Minimally invasive heart surgery
But do not just take out word for it...
CATHERINE SIMS, 62, OF MYRTLE BEACH, IS LIVING PROOF THAT THE EXPERTISE AVAILABLE AT GRAND STRAND REGIONAL MEDICAL CENTER MAKES A DIFFERENCE.
Back in September, she was having trouble breathing and suffered from dizziness. Seven weeks after having surgery to replace her aortic valve, she says she feels good and is back to walking regularly and looks forward to tasks like mowing the lawn.
But she recalls that initial conversation with her doctor at Grand Strand Regional, Vu T. Hoang, MD, and what he said about her need for minimally invasive valve replacement: “He said, ‘If you were my mother, I’d do this next week.’”
“I was really scared before seeing Dr. Hoang,” she continues, “but he explained very well what was going on”—from her narrowed aortic valve to the congenital heart defect that left her valve with two flaps instead of three (leaving her heart to work harder at pumping blood).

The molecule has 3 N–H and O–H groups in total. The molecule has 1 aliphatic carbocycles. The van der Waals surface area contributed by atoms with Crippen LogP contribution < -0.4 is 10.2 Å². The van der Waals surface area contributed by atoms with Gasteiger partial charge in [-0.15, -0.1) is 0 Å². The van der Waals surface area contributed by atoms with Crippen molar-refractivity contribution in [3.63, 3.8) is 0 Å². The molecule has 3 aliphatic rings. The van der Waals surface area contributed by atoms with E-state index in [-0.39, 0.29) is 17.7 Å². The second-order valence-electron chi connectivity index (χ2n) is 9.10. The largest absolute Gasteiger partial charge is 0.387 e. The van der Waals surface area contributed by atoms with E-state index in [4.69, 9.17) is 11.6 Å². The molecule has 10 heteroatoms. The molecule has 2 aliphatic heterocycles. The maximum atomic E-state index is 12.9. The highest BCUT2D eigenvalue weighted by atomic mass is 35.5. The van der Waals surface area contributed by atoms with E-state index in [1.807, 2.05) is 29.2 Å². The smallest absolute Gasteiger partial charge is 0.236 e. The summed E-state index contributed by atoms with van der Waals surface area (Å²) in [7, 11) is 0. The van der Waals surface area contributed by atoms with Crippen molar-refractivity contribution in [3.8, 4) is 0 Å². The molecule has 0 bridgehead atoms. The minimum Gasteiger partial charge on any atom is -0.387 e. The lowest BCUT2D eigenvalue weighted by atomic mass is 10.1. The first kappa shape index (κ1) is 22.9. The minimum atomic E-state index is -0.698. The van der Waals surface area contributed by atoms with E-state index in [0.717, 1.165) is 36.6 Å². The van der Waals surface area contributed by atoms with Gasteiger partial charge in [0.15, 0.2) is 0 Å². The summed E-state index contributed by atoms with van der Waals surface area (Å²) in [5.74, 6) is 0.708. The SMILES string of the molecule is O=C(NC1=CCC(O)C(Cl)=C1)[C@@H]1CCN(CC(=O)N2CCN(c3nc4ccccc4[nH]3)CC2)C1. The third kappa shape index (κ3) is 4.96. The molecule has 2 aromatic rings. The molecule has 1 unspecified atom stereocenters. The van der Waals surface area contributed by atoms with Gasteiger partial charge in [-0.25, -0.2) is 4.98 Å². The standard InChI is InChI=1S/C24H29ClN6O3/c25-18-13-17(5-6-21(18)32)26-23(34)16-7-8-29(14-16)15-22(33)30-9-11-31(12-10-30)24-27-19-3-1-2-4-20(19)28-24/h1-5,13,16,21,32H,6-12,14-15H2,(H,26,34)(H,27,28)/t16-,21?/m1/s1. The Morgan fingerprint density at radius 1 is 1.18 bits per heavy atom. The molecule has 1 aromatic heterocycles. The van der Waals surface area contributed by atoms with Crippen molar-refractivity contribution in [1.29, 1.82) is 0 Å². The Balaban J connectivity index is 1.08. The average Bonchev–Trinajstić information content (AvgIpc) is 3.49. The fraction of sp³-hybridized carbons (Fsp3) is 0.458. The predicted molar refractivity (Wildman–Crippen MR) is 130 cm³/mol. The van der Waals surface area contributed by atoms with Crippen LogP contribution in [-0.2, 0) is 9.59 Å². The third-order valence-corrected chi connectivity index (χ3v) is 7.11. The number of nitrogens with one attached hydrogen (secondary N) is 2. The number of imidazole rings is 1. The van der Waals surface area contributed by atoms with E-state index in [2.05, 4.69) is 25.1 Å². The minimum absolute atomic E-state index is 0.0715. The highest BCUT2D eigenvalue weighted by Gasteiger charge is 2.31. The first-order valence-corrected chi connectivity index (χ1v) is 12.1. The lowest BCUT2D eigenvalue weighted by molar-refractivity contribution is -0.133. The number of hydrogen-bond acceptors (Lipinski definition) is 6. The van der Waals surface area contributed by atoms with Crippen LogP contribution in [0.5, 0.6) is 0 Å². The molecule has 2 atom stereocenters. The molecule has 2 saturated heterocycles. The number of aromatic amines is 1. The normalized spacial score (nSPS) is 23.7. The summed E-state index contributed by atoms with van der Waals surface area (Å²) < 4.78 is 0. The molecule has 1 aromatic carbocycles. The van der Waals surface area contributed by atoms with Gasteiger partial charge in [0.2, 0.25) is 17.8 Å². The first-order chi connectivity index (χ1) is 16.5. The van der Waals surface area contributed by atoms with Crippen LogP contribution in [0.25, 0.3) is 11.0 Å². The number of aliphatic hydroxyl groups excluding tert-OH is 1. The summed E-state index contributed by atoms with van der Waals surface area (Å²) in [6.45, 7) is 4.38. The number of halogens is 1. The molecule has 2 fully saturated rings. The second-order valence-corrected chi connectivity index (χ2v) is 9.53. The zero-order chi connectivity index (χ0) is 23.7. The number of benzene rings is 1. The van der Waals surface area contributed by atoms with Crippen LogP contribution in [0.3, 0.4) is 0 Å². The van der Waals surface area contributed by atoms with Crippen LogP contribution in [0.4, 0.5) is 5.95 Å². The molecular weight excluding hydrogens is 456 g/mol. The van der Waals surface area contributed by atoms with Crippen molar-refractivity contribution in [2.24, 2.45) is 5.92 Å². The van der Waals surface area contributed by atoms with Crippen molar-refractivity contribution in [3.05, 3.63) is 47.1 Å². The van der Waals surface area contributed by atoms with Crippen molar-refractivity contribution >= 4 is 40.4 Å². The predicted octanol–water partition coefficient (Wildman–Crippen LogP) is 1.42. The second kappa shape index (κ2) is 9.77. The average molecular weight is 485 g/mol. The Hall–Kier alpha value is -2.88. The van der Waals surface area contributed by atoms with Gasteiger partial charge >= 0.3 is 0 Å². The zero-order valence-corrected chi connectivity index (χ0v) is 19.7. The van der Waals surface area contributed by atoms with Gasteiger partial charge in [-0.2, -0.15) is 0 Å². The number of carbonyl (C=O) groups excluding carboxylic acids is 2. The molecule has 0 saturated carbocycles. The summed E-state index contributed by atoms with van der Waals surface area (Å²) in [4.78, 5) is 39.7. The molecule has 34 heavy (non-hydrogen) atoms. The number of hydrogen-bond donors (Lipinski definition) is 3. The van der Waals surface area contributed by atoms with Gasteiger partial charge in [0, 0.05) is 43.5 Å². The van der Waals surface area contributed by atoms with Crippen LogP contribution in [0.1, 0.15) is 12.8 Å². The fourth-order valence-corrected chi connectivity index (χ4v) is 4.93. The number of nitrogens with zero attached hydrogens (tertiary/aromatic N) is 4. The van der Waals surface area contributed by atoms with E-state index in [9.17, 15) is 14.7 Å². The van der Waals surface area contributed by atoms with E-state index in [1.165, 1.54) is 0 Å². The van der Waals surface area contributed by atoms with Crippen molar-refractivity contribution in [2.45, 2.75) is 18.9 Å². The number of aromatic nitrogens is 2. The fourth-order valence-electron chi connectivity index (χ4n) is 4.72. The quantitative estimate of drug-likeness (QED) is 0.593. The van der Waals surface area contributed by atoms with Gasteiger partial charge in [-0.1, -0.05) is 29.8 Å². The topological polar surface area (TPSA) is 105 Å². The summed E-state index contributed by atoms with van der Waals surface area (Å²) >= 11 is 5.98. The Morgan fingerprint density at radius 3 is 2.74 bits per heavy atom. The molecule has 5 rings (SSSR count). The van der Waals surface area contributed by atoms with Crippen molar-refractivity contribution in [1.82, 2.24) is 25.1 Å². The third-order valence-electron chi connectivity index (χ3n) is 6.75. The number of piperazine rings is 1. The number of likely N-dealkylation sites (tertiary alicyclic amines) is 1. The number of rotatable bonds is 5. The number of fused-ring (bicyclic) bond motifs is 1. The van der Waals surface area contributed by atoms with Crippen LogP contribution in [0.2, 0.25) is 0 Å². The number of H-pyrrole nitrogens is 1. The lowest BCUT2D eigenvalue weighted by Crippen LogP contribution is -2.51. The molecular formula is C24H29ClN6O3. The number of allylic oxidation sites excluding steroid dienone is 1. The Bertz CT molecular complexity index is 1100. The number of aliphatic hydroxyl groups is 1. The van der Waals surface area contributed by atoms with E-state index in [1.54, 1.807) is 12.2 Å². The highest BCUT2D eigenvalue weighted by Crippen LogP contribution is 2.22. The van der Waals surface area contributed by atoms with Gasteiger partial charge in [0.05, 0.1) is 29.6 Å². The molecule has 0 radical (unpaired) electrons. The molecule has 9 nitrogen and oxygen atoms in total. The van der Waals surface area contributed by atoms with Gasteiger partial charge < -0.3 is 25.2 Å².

Sims took his advice. By Wednesday of the following week, she was undergoing surgery to replace the defective valve. By Saturday, she was home. Short hospital stays are just one of the many benefits of minimally invasive surgery, which range from less pain and blood loss during surgery to fewer complications and quicker recovery times.
Besides regular trips to cardiac rehab and working to increase her stamina, the only other reminder of Sims’ heart ailment is a small scar, just 3 to 4 inches long, on her chest—another minimally invasive surgery benefit. “It’s a beautiful scar,” she says.